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PhD Thesis by Sarah Awad: The Social Life of Urban Images

PhD Thesis by Sarah Awad: The Social Life of Urban Images

This thesis looks at visual images as psychological and political tools for social action. Social actors produce images to represent and propagate particular versions of social reality. These images are in turn interpreted, transformed, reconstructed, and destroyed by other social actors in a continuous process of negotiating social reality and the power of representing it in the public space.

Last modified: 26.04.2018

The Social Life of Urban Images: A study of revolutionary street art in Egypt

By Sarah Awad

Sociocultural psychology theoretical framework is used to look at how images are used as tools of action and how they form symbols in the urban environment. The focus will be on four key psychological and political uses of images: creating visibility, mobilizing, positioning, and commemorating. First, images are communicative tools that make visible an object, a subject, or an idea, this potential to represent and create visibility gives images the capacity to produce spaces that embody the group who made them. Second, images can shape emotions and in so doing motivate action; through them we enter into a common stream of feelings that mobilize us towards a common cause. Third, images are condensed symbols that make arguments vis-à-vis other alternative positions within society; as such they position actors as upholding or violating rights and duties. Fourth, images simplify events into symbolic icons that become resources for the community’s collective memory and their affective reconstructions of the past.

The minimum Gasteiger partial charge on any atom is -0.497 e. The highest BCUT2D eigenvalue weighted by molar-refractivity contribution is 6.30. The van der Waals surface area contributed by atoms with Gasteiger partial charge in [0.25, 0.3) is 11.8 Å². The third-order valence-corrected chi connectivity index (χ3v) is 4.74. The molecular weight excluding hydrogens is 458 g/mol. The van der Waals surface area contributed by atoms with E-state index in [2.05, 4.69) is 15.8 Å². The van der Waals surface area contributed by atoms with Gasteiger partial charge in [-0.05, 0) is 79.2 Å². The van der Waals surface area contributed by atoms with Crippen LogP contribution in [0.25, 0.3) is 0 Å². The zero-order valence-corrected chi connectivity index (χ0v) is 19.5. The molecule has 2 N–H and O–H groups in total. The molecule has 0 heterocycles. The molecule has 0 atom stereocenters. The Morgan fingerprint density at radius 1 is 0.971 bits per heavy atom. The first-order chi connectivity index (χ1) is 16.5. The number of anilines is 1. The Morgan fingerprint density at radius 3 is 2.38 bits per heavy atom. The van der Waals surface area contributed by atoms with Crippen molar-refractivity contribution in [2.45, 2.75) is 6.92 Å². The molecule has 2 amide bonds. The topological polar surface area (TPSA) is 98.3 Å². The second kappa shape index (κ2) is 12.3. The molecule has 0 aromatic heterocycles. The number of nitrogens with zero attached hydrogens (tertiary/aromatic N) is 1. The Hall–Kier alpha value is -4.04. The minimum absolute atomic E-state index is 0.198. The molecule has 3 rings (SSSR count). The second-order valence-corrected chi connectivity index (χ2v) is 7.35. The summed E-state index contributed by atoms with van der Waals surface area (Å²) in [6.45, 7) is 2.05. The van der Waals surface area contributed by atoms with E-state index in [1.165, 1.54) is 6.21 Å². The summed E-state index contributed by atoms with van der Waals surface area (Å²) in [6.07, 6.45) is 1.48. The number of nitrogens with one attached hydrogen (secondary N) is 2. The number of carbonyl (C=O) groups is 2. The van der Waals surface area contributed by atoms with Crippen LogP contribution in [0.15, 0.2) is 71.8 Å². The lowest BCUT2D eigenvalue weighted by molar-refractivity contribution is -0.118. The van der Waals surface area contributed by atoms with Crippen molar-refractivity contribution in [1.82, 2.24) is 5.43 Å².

The methodological approach builds on the idea of following the social life of certain images as they are transformed by different social actors through time in a certain public space. The empirical data draws on the case of revolution street art in Egypt since 2011. The street art of the Egyptian uprising provides an illustrative example of the political dynamics of images and the power struggle over presence and visibility. The revolution street art was one of the tools used by protestors to proclaim city space and represent the revolution narrative. The authority on the other hand, actively erased those revolution urban images and produced other visuals in the form of posters, billboards, and monuments to represent the official post- revolution narrative. The data is focused on the five years since the 2011 uprising and the context of Cairo’s city space as a field for this visual dialogue. Data includes visual documentation, qualitative interviews with revolution street artists and pedestrians, and official news and social media stories relating to the circulation of certain images.